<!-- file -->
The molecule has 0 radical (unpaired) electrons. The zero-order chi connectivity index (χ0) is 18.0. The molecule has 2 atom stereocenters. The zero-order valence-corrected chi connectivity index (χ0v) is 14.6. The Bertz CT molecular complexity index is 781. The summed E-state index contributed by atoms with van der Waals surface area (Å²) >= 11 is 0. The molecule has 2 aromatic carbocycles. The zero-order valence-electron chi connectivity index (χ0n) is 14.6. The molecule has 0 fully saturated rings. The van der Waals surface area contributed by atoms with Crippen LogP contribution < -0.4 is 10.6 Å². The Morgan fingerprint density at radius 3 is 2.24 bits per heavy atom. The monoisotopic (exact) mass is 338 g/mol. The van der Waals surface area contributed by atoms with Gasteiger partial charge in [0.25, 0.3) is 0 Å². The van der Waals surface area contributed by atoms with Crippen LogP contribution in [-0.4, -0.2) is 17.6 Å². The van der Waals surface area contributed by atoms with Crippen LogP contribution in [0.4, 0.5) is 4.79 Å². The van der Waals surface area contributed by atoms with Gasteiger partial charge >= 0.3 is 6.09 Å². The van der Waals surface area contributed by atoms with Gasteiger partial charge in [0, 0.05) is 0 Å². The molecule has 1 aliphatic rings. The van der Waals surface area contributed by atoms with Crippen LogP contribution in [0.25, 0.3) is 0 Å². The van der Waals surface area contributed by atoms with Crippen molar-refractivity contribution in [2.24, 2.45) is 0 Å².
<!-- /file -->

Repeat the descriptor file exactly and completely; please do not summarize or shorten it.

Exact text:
The molecule has 0 radical (unpaired) electrons. The zero-order chi connectivity index (χ0) is 18.0. The molecule has 2 atom stereocenters. The zero-order valence-corrected chi connectivity index (χ0v) is 14.6. The Bertz CT molecular complexity index is 781. The summed E-state index contributed by atoms with van der Waals surface area (Å²) >= 11 is 0. The molecule has 2 aromatic carbocycles. The zero-order valence-electron chi connectivity index (χ0n) is 14.6. The molecule has 0 fully saturated rings. The van der Waals surface area contributed by atoms with Crippen LogP contribution < -0.4 is 10.6 Å². The Morgan fingerprint density at radius 3 is 2.24 bits per heavy atom. The monoisotopic (exact) mass is 338 g/mol. The van der Waals surface area contributed by atoms with Gasteiger partial charge in [0.25, 0.3) is 0 Å². The van der Waals surface area contributed by atoms with Crippen LogP contribution in [-0.4, -0.2) is 17.6 Å². The van der Waals surface area contributed by atoms with Crippen LogP contribution in [0.4, 0.5) is 4.79 Å². The van der Waals surface area contributed by atoms with Gasteiger partial charge >= 0.3 is 6.09 Å². The van der Waals surface area contributed by atoms with Gasteiger partial charge in [0, 0.05) is 0 Å². The molecule has 1 aliphatic rings. The van der Waals surface area contributed by atoms with Crippen LogP contribution in [0.25, 0.3) is 0 Å². The van der Waals surface area contributed by atoms with Crippen molar-refractivity contribution in [2.24, 2.45) is 0 Å².